Real Ale

The 8th Tokyo Real Ale Festival held on Valentine’s day was yet another success for the burgeoning craft beer industry in Japan. At its launch in 2003, the festival drew 80 visitors. This past festival saw over 800 visitors and roughly 20 breweries, with Yona Yona taking home top honors from a popular vote. Isekadoya and Baird Beer took second and third, respectively.

Real Ale (and, on a larger scale, much of the Japanese craft beer industry) is not simply about quality beer and profits. There is an important social and even political dimension as small brewers endeavor to provide the drinking public with a robust range of choices. To better understand this, it is necessary to take a look at the history of Real Ale.

Definitions may vary depending on whom you ask, but most generally, real ale refers to a type of beer whose secondary fermenting activity takes place in its serving container. This could include bottle-conditioned ales, but many people (certainly purists) stipulate that real ale be cask-conditioned. The beer is “real” or “alive” because the yeast is still active and conditioning the beer. Furthermore, real ale is served without any external carbon dioxide or nitrogen, which is why you see hand-pumps for it at the bar. Since malt produces carbon dioxide during fermentation, there will be some naturally occurring amounts. However, brewers will often let much of this escape before serving. Finally, under the strictest definitions, real ale should use “traditional ingredients,” meaning no artificial preservatives or additives.

This later restriction reflects the origins of real ale. The term itself owes its existence to four British men who were vacationing in western England in 1971. They began lamenting the deteriorating quality of beer—a result, they believed, of large commercial brewing methods. They consequently launched the “Campaign for the Revitalisation of Ale,” renaming it the Campaign for Real Ale (CAMRA) in 1973. As they were fiercely opposed to the homogenization of British brewing, their campaign worked to promote small brewers and related pubs. With growing membership, the group also worked to reform licensing and beer tax laws. Today, CAMRA is the largest single-issue (“real ale”) consumer group in England, boasting over 100,000 members and 200 local branches. The political power of those numbers is respectable. They are plenty high enough to ensure that small breweries thrive in greater numbers and that craft beer drinkers can enjoy a wider range of tastes.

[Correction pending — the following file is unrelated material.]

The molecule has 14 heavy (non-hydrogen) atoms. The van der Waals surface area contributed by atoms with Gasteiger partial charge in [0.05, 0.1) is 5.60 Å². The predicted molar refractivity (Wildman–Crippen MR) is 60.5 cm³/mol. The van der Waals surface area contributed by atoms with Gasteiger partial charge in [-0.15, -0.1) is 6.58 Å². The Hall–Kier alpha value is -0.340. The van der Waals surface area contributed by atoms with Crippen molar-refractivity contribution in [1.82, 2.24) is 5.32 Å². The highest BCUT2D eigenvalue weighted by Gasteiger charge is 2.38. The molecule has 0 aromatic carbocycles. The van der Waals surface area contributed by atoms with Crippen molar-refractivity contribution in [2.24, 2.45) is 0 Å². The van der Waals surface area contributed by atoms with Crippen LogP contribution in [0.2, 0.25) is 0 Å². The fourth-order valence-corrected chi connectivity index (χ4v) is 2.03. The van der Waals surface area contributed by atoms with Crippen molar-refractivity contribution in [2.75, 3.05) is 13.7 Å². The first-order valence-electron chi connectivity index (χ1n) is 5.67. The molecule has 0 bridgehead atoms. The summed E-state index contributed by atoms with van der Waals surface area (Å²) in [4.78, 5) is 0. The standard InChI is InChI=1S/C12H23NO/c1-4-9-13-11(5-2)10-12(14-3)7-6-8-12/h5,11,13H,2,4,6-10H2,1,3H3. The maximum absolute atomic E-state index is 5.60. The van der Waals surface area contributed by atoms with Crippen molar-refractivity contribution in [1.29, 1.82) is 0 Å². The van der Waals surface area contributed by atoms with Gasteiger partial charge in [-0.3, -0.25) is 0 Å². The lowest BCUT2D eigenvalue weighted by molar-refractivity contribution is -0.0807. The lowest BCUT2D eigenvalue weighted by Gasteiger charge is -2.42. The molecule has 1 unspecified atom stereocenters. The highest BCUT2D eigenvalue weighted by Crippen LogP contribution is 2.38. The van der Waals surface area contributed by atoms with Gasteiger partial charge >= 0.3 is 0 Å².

That real ale taste—and the unique aroma— derives, once again, from the beer being “alive.” But that also makes real ale fickle. When kept at a proper temperature, it matures and the flavor comes out. When stored improperly or kept too long, it goes bad. It is therefore truly a craft beer and requires great attention and care. That, and appreciative drinkers. They shouldn’t be hard to find.




この最近の定義はリアルエールという言葉が生まれたいきさつを反映しています。その言葉自体は1971年にイギリス西部で休暇を楽しんでいた4人の男性によって生まれました。彼らは昔あったような美味しいビールが姿を消しつつあった当時の状況を嘆き、それは大手ビールメーカーが利益追求だけを考えてビールを作ってきた結果だと考えた彼らは、本物のビールのための復興キャンペーンを張り、それは1973年のCAMRA(Campaign for Real Ale)というキャンペーンに繋がっていきます。彼らは大手ビールメーカーの姿勢に真っ向から反対していたことから、そのキャンペーンは小規模の醸造メーカーやパブなどを対象に展開されました。賛同者は順調に増えてゆき、その後CAMRAは酒類販売許可法やビール税法の改正にも影響力を持つようになっていきます。現在CAMRAは一つの目的を掲げて活動する消費者団体としてはイギリス国内で最大規模の団体になっていて、会員数は10万人を超え、200以上の支部が各地にあります。政府の施策に与える影響力も大きく、リアルエールを造る小規模メーカーに対する支援が充実し、それによって地ビール愛好者がさまざまな味を楽しめるような環境作りがなされています。


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